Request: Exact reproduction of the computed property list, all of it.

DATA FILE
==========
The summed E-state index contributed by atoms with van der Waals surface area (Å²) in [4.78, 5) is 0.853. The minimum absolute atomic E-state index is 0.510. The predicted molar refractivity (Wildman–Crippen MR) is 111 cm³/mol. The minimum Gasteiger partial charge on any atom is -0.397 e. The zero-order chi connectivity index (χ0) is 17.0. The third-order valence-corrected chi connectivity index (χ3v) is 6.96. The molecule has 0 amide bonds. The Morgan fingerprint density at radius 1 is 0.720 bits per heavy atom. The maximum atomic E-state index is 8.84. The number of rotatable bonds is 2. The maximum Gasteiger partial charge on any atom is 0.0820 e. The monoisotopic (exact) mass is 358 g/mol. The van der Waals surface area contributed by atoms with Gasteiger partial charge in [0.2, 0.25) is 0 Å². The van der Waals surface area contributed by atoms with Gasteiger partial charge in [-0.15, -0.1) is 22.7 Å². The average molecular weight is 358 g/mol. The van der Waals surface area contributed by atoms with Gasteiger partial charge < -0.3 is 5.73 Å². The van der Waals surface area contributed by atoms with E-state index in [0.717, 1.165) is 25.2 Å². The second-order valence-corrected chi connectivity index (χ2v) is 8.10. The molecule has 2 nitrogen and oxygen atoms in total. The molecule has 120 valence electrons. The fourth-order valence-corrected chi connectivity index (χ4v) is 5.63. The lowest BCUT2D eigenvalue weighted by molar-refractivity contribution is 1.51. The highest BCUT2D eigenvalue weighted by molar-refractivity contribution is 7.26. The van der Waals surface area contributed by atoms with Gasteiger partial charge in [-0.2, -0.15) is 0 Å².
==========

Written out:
The summed E-state index contributed by atoms with van der Waals surface area (Å²) in [4.78, 5) is 0.853. The minimum absolute atomic E-state index is 0.510. The predicted molar refractivity (Wildman–Crippen MR) is 111 cm³/mol. The minimum Gasteiger partial charge on any atom is -0.397 e. The zero-order chi connectivity index (χ0) is 17.0. The third-order valence-corrected chi connectivity index (χ3v) is 6.96. The molecule has 0 amide bonds. The Morgan fingerprint density at radius 1 is 0.720 bits per heavy atom. The maximum atomic E-state index is 8.84. The number of rotatable bonds is 2. The maximum Gasteiger partial charge on any atom is 0.0820 e. The monoisotopic (exact) mass is 358 g/mol. The van der Waals surface area contributed by atoms with Gasteiger partial charge in [0.2, 0.25) is 0 Å². The van der Waals surface area contributed by atoms with Gasteiger partial charge in [-0.15, -0.1) is 22.7 Å². The average molecular weight is 358 g/mol. The van der Waals surface area contributed by atoms with Gasteiger partial charge < -0.3 is 5.73 Å². The van der Waals surface area contributed by atoms with E-state index in [0.717, 1.165) is 25.2 Å². The second-order valence-corrected chi connectivity index (χ2v) is 8.10. The molecule has 2 nitrogen and oxygen atoms in total. The molecule has 120 valence electrons. The fourth-order valence-corrected chi connectivity index (χ4v) is 5.63. The lowest BCUT2D eigenvalue weighted by molar-refractivity contribution is 1.51. The highest BCUT2D eigenvalue weighted by molar-refractivity contribution is 7.26. The van der Waals surface area contributed by atoms with Gasteiger partial charge in [-0.2, -0.15) is 0 Å².